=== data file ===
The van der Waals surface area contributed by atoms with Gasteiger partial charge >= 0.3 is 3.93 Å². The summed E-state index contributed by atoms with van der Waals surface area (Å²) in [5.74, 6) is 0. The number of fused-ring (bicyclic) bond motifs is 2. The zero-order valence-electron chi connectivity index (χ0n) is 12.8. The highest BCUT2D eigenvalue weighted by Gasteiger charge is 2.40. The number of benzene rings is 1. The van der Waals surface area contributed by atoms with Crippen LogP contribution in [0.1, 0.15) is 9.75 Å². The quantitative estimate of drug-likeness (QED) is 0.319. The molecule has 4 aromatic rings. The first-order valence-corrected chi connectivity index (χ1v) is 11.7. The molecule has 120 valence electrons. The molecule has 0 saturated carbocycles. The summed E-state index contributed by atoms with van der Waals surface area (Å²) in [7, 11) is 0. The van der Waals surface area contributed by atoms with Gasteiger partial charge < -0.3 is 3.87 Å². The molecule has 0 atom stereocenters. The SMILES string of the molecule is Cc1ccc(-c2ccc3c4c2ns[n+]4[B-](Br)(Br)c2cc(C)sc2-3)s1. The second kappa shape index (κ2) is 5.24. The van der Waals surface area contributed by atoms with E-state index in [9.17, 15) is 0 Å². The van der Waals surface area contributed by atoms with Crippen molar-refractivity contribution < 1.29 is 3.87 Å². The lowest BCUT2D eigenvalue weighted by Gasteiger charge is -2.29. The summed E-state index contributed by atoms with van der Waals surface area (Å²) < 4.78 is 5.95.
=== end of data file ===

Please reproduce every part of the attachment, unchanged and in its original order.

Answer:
The van der Waals surface area contributed by atoms with Gasteiger partial charge >= 0.3 is 3.93 Å². The summed E-state index contributed by atoms with van der Waals surface area (Å²) in [5.74, 6) is 0. The number of fused-ring (bicyclic) bond motifs is 2. The zero-order valence-electron chi connectivity index (χ0n) is 12.8. The highest BCUT2D eigenvalue weighted by Gasteiger charge is 2.40. The number of benzene rings is 1. The van der Waals surface area contributed by atoms with Crippen LogP contribution in [0.1, 0.15) is 9.75 Å². The quantitative estimate of drug-likeness (QED) is 0.319. The molecule has 4 aromatic rings. The first-order valence-corrected chi connectivity index (χ1v) is 11.7. The molecule has 120 valence electrons. The molecule has 0 saturated carbocycles. The summed E-state index contributed by atoms with van der Waals surface area (Å²) in [7, 11) is 0. The van der Waals surface area contributed by atoms with Gasteiger partial charge < -0.3 is 3.87 Å². The molecule has 0 atom stereocenters. The SMILES string of the molecule is Cc1ccc(-c2ccc3c4c2ns[n+]4[B-](Br)(Br)c2cc(C)sc2-3)s1. The second kappa shape index (κ2) is 5.24. The van der Waals surface area contributed by atoms with E-state index in [9.17, 15) is 0 Å². The van der Waals surface area contributed by atoms with Crippen molar-refractivity contribution < 1.29 is 3.87 Å². The lowest BCUT2D eigenvalue weighted by Gasteiger charge is -2.29. The summed E-state index contributed by atoms with van der Waals surface area (Å²) < 4.78 is 5.95.